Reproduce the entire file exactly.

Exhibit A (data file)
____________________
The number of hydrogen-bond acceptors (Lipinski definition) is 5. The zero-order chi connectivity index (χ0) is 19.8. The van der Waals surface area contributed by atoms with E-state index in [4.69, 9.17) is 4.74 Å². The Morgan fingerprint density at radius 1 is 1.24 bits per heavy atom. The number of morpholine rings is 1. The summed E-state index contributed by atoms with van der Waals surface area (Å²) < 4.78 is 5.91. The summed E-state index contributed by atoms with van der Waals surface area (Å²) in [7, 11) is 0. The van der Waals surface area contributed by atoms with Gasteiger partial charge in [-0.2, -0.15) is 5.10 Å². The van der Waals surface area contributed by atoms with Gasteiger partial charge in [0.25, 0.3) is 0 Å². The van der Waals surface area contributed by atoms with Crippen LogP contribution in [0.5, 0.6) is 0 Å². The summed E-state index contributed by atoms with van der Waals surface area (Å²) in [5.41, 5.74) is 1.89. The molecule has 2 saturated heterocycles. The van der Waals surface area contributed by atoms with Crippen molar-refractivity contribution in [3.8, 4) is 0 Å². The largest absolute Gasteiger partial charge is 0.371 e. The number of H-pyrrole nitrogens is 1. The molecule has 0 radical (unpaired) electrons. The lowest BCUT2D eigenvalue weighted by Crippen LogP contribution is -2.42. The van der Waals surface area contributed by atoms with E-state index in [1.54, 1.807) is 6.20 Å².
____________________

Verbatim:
The number of hydrogen-bond acceptors (Lipinski definition) is 5. The zero-order chi connectivity index (χ0) is 19.8. The van der Waals surface area contributed by atoms with E-state index in [4.69, 9.17) is 4.74 Å². The Morgan fingerprint density at radius 1 is 1.24 bits per heavy atom. The number of morpholine rings is 1. The summed E-state index contributed by atoms with van der Waals surface area (Å²) < 4.78 is 5.91. The summed E-state index contributed by atoms with van der Waals surface area (Å²) in [7, 11) is 0. The van der Waals surface area contributed by atoms with Gasteiger partial charge in [-0.2, -0.15) is 5.10 Å². The van der Waals surface area contributed by atoms with Gasteiger partial charge in [0.25, 0.3) is 0 Å². The van der Waals surface area contributed by atoms with Crippen LogP contribution in [0.5, 0.6) is 0 Å². The summed E-state index contributed by atoms with van der Waals surface area (Å²) in [5.41, 5.74) is 1.89. The molecule has 2 saturated heterocycles. The van der Waals surface area contributed by atoms with Crippen molar-refractivity contribution in [3.8, 4) is 0 Å². The largest absolute Gasteiger partial charge is 0.371 e. The number of H-pyrrole nitrogens is 1. The molecule has 0 radical (unpaired) electrons. The lowest BCUT2D eigenvalue weighted by Crippen LogP contribution is -2.42. The van der Waals surface area contributed by atoms with E-state index in [1.54, 1.807) is 6.20 Å².